Both network applications and network equipment undergo rigorous testing before shipment to customers, and deployment on the Internet. Assuring reliable and deterministic behavior under the broadest possible range of conditions is the goal of all network equipment testing. In a vast and unpredictable environment like the Internet, your customers expect a network device to perform and remain stable regardless of network conditions. Whether a hacker generates millions of queries to find vulnerabilities, creates a DoS attack, or a software developer simply forgets a critical semicolon in the code, you need to guard against device failure, through design, development, testing, and release.
Many software developers and quality assurance engineers associate testing with expensive packet generators. These test systems send millions of identical packets at your device so the quality assurance engineer can observe the effects of an overloaded system. This “line speed testing” may help characterize the throughput of a network device, but that’s the extent of the information. The quality assurance engineer learns, for example, that the 20 Gbps interface on the device can only accommodate 19 Gbps! He completes his report, and sends the system back to the development engineers for more fine tuning and engineering. While line speed testing has a role – the product must operate at its rated speed – it is a minor role. Why? Because the testing imperative is reliability.
The difference between line speed testing and functional testing has brought about a paradox in the world of system test. While functional testing tends to deliver the greater returns (e.g. finding more critical bugs), line speed testing often gets prioritized.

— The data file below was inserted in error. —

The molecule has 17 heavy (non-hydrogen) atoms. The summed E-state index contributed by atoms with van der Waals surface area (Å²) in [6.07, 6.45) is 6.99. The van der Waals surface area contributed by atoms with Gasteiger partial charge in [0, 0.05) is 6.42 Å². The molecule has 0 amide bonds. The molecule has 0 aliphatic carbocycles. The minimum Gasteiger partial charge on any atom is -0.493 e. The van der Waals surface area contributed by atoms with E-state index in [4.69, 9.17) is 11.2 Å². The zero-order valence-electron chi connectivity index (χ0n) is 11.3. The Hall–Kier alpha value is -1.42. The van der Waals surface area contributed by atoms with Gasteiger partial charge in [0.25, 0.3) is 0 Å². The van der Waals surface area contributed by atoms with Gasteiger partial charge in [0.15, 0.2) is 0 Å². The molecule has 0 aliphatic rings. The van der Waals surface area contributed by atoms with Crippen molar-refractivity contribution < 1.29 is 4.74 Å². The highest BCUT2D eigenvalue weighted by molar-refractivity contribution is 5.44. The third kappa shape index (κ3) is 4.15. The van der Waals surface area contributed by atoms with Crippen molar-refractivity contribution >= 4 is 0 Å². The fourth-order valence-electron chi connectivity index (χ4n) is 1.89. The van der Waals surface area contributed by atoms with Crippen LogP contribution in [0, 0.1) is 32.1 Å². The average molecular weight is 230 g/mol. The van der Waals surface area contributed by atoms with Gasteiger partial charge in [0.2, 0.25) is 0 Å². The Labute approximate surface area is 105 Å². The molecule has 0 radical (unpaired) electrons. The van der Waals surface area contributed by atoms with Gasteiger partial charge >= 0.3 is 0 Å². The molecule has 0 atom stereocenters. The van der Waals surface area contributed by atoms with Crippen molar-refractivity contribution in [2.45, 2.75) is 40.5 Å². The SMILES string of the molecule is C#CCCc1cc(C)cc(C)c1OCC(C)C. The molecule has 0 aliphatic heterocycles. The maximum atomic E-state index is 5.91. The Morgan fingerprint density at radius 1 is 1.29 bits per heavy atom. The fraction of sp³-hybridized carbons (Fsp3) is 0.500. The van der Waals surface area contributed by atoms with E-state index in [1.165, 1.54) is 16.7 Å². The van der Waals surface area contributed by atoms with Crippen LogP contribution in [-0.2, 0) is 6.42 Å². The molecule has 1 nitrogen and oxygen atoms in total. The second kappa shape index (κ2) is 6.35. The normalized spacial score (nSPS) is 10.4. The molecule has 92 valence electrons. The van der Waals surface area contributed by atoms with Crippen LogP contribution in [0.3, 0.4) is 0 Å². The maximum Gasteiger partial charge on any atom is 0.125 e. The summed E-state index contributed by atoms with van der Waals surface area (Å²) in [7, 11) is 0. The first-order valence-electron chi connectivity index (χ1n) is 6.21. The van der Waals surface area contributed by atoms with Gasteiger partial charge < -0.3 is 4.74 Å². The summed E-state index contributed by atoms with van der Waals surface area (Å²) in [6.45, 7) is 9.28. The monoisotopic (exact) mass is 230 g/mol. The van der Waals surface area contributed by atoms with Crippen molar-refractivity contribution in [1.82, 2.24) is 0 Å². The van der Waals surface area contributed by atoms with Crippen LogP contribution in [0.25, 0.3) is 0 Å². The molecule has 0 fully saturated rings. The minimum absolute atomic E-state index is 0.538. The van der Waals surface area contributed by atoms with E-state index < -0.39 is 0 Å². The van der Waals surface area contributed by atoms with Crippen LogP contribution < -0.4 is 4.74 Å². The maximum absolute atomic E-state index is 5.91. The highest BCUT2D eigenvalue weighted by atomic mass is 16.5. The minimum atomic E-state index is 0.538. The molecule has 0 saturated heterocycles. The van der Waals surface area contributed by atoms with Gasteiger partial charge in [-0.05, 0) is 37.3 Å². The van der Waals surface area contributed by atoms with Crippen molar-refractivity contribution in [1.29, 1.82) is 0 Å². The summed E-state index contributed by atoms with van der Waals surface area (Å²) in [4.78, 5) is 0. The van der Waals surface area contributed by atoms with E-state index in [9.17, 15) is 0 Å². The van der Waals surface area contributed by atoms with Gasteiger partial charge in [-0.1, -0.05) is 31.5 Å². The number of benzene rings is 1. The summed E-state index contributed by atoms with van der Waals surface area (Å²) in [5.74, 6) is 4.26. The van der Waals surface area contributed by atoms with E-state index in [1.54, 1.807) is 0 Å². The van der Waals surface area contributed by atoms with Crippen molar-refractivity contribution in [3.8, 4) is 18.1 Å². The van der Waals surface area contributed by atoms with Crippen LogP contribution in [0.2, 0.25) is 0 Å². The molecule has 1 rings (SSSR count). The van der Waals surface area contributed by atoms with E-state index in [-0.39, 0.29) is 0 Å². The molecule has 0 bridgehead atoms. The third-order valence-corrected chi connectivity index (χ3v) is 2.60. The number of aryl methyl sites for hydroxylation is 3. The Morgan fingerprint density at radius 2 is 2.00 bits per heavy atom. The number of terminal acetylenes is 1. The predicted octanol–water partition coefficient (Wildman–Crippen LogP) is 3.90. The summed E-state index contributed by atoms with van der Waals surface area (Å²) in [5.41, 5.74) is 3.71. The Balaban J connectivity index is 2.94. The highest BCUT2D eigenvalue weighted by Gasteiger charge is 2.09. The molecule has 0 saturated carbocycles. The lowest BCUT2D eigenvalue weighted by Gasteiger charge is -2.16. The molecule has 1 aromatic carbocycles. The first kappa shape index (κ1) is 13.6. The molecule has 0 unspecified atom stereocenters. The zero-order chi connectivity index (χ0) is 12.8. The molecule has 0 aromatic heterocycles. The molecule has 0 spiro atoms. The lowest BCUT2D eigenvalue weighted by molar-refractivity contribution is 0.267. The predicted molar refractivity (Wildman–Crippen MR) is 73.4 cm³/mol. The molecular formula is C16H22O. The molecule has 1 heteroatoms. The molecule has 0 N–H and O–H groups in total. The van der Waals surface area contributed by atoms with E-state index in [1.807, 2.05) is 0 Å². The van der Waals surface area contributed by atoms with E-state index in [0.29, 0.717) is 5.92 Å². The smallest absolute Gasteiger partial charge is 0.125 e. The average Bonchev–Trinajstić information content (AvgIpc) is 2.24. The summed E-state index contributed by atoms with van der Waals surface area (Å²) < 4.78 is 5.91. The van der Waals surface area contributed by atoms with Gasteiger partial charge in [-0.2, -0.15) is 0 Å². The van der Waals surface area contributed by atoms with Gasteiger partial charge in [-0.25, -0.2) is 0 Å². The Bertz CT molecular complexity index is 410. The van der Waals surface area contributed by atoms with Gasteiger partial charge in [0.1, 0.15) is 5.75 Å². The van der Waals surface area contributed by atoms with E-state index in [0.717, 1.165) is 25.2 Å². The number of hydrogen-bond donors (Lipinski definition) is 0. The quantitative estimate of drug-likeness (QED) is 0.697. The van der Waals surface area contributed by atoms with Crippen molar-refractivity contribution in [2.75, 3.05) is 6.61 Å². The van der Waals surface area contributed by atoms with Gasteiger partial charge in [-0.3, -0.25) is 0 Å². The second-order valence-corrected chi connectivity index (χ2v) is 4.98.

For most quality assurance engineers, line speed testing is easier to understand. In our earlier example, the benchmark was 20 Gbps sustained throughput. Line speed testing demonstrates that the system currently delivers 19 Gbps. Do the math! It is one Gbps short of the requirement. That’s easy to understand. In functional (conformance and compliance) testing, a quality assurance engineer may get a more complex test result (1) that requires the engineer to analyze the error, possibly consult some computer science texts on its properties, and try to understand how or why it occurred. That’s a lot of work!
Compare that analysis to understanding that 19 Gbps is less than 20 Gbps, and the appeal of line speed testing becomes clear.
Line Speed Testing 19 Gbps < 20 Gbps. Our product is one Gbps too slow!
Functional Testing The response OID 188.8.131.52.184.108.40.206.4. 220.127.116.11.0.0.0.0.0.0. 0.199.184.129.1 is lexicographically less than or equal to the request OID 18.104.22.168. 22.214.171.124.126.96.36.199.0.0. 42949672188.8.131.52.0. 0.199.184.129.1
The example illustrates how quality assurance engineers may favor line speed testing and give it more attention than warranted.
Line speed testing also frequently requires expensive specialized test hardware which means it often gets the lion’s share of the test equipment budget. However, it is functional testing that will most often uncover the most insidious bugs and architectural defects.
Realize that functional tests exercise more of your code. Exception cases and unusual conditions aren’t caught when just pumping the same packet through the system repeatedly. It takes functional tests to exercise the boundary conditions, and it is this boundary testing that truly hardens products before they ship. The result is that an investment in functional test tools will typically pay for itself much faster than the return on line speed testing. The payback on functional testing has been documented through third-party research. Fixing a single defect once a product has shipped can be as high as 10 times the cost of fixing the problem before product release. (2)
By focusing on line speed testing, companies often leave themselves more exposed than they realize.
Think of it this way - what is the value of throwing more traffic at a device than you know it can handle? You already know the device will not be able to process all the packets; all you can accomplish is to verify that the device fails gracefully. While important, this is a small component of the testing required.